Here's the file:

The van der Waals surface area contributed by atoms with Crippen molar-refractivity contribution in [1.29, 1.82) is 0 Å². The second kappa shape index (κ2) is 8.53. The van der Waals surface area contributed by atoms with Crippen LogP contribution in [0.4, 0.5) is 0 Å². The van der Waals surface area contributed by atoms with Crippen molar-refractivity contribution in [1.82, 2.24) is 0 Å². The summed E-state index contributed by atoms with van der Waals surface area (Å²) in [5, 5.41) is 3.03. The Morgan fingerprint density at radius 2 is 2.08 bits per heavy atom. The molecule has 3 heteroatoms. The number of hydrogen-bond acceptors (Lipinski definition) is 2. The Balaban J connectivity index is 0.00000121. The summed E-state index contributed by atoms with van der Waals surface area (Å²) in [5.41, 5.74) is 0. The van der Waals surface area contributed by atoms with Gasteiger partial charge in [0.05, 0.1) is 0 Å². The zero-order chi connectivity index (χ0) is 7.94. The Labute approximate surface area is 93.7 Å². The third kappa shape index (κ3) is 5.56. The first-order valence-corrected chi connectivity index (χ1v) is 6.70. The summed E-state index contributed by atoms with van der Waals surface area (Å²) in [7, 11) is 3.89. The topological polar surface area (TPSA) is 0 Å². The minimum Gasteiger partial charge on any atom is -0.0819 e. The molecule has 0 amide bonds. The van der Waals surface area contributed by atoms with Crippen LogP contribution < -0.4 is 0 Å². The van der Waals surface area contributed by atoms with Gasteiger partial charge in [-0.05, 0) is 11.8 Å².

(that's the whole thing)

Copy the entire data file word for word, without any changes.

The van der Waals surface area contributed by atoms with Crippen molar-refractivity contribution in [1.29, 1.82) is 0 Å². The second kappa shape index (κ2) is 8.53. The van der Waals surface area contributed by atoms with Crippen LogP contribution in [0.4, 0.5) is 0 Å². The van der Waals surface area contributed by atoms with Crippen molar-refractivity contribution in [1.82, 2.24) is 0 Å². The summed E-state index contributed by atoms with van der Waals surface area (Å²) in [5, 5.41) is 3.03. The Morgan fingerprint density at radius 2 is 2.08 bits per heavy atom. The molecule has 3 heteroatoms. The number of hydrogen-bond acceptors (Lipinski definition) is 2. The Balaban J connectivity index is 0.00000121. The summed E-state index contributed by atoms with van der Waals surface area (Å²) in [5.41, 5.74) is 0. The van der Waals surface area contributed by atoms with Gasteiger partial charge in [0.05, 0.1) is 0 Å². The zero-order chi connectivity index (χ0) is 7.94. The Labute approximate surface area is 93.7 Å². The third kappa shape index (κ3) is 5.56. The first-order valence-corrected chi connectivity index (χ1v) is 6.70. The summed E-state index contributed by atoms with van der Waals surface area (Å²) in [7, 11) is 3.89. The topological polar surface area (TPSA) is 0 Å². The minimum Gasteiger partial charge on any atom is -0.0819 e. The molecule has 0 amide bonds. The van der Waals surface area contributed by atoms with Crippen LogP contribution < -0.4 is 0 Å². The van der Waals surface area contributed by atoms with Gasteiger partial charge in [-0.05, 0) is 11.8 Å².